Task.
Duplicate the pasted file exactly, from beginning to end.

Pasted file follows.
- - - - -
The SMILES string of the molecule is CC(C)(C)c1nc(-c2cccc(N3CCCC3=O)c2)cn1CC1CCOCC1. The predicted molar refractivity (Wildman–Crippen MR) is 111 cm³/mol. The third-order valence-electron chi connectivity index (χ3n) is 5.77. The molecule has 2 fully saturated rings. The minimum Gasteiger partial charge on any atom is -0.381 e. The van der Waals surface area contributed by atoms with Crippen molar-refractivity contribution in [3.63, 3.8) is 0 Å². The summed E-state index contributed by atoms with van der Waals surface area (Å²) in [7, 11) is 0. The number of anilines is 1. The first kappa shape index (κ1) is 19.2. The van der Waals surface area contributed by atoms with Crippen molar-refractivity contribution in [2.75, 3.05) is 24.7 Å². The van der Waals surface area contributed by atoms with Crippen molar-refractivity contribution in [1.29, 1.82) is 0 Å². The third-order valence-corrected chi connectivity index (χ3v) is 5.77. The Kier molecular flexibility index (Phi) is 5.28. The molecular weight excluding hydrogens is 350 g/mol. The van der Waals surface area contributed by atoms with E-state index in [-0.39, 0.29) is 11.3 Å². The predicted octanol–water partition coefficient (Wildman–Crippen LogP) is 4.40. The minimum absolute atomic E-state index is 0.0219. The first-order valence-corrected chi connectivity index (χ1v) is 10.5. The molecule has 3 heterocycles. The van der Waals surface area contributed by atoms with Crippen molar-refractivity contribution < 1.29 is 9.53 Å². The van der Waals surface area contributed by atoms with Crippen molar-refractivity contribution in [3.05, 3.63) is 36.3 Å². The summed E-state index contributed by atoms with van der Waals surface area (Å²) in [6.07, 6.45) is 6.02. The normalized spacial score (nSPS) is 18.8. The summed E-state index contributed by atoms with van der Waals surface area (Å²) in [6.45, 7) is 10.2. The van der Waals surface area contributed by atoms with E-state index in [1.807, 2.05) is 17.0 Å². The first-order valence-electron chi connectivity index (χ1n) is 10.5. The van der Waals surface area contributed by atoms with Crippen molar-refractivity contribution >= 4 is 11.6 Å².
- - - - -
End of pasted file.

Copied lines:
The SMILES string of the molecule is CC(C)(C)c1nc(-c2cccc(N3CCCC3=O)c2)cn1CC1CCOCC1. The predicted molar refractivity (Wildman–Crippen MR) is 111 cm³/mol. The third-order valence-electron chi connectivity index (χ3n) is 5.77. The molecule has 2 fully saturated rings. The minimum Gasteiger partial charge on any atom is -0.381 e. The van der Waals surface area contributed by atoms with Crippen molar-refractivity contribution in [3.63, 3.8) is 0 Å². The summed E-state index contributed by atoms with van der Waals surface area (Å²) in [7, 11) is 0. The number of anilines is 1. The first kappa shape index (κ1) is 19.2. The van der Waals surface area contributed by atoms with Crippen molar-refractivity contribution in [2.75, 3.05) is 24.7 Å². The van der Waals surface area contributed by atoms with Crippen molar-refractivity contribution in [1.29, 1.82) is 0 Å². The third-order valence-corrected chi connectivity index (χ3v) is 5.77. The Kier molecular flexibility index (Phi) is 5.28. The molecular weight excluding hydrogens is 350 g/mol. The van der Waals surface area contributed by atoms with E-state index in [-0.39, 0.29) is 11.3 Å². The predicted octanol–water partition coefficient (Wildman–Crippen LogP) is 4.40. The minimum absolute atomic E-state index is 0.0219. The first-order valence-corrected chi connectivity index (χ1v) is 10.5. The molecule has 3 heterocycles. The van der Waals surface area contributed by atoms with Crippen molar-refractivity contribution < 1.29 is 9.53 Å². The van der Waals surface area contributed by atoms with Crippen molar-refractivity contribution in [3.05, 3.63) is 36.3 Å². The summed E-state index contributed by atoms with van der Waals surface area (Å²) in [6.07, 6.45) is 6.02. The normalized spacial score (nSPS) is 18.8. The summed E-state index contributed by atoms with van der Waals surface area (Å²) in [6.45, 7) is 10.2. The van der Waals surface area contributed by atoms with E-state index in [1.807, 2.05) is 17.0 Å². The first-order valence-electron chi connectivity index (χ1n) is 10.5. The van der Waals surface area contributed by atoms with Crippen molar-refractivity contribution >= 4 is 11.6 Å².